The present invention relates to an electrophotographic photosensitive member, an electrophotographic apparatus, and an electrophotographic method and, more particularly, to an electrophotographic photosensitive member, which is a light receiving member, an electrophotographic apparatus, and an electrophotographic method capable of providing high-quality images stably throughout a long period of time without image unfocussing or image smearing.

2. Related Background Art

Hitherto, there have been known many electrophotographic methods, for example, as described in U.S. Pat. No. 2,297,692, Japanese Patent Publication No. 42-23910, and Japanese Patent Publication No. 43-24748. It is common practice to utilize a light receiving member, form an electric latent image on the light receiving member by various means, then develop the latent image with a developing agent (developer), electrically transfer the developer image onto a transfer medium such as paper as occasion demands, and thereafter fix the image by heat, pressure, heat and pressure, or solvent vapor or the like to obtain a copy.

In the above steps, since the residual developer remains on the surface of the light receiving member even after the developer image has been transferred onto the transfer medium, a cleaning blade, used as a means for removing the residual developer, is put in contact with the surface of the light receiving member to scrape the residual developer therefrom and discharge the untransferred developer to the outside of the system.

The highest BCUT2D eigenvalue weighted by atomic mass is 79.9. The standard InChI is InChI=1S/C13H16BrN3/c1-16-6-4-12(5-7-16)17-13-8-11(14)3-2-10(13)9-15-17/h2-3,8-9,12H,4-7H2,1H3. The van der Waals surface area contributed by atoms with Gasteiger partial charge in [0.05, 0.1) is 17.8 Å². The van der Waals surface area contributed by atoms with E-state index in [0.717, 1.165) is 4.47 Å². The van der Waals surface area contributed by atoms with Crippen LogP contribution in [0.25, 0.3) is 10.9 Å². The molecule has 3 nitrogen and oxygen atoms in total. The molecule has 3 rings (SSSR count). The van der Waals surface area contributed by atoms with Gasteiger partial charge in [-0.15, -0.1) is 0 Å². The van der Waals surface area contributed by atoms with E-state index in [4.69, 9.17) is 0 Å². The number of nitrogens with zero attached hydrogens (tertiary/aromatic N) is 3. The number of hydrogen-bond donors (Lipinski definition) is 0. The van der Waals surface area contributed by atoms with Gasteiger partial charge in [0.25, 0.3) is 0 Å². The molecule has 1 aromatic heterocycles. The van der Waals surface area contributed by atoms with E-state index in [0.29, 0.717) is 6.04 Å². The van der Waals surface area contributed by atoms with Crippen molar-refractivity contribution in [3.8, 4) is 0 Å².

As the materials for the light receiving member used as an electrophotographic photosensitive member, a variety of materials are suggested, including inorganic materials such as selenium, cadmium sulfide, zinc oxide, and amorphous silicon (hereinafter referred to as a-Si), organic materials, and so on. Of these materials, non-monocrystalline deposited films containing silicon atoms as a main component, typified by a-Si, for example amorphous deposited films of a-Si or the like containing hydrogen and/or halogen (for example, fluorine, chlorine, etc.) (for example, compensating for hydrogen or dangling bonds), are suggested as high-performance, high-durability, and nonpolluting photosensitive members and some of them are practically used. U.S. Pat. No. 4,265,991 discloses the technology of the electrophotographic photosensitive member, the photoconductive layer of which is formed mainly of a-Si. Japanese Patent Application Laid-Open No. 60-12554 discloses a surface layer containing carbon and halogen atoms in the surface of a photoconductive layer comprised of amorphous silicon containing silicon atoms, and Japanese Patent Application Laid-Open No. 2-111962 discloses a photosensitive member having a surface protecting-lubricating layer provided on an a-Si:H or a-C:H photosensitive layer. These all are techniques for enhancing water repellency and wear resistance and include no description concerning the relationship between the electrophotographic process and the scraping property of the surface layer.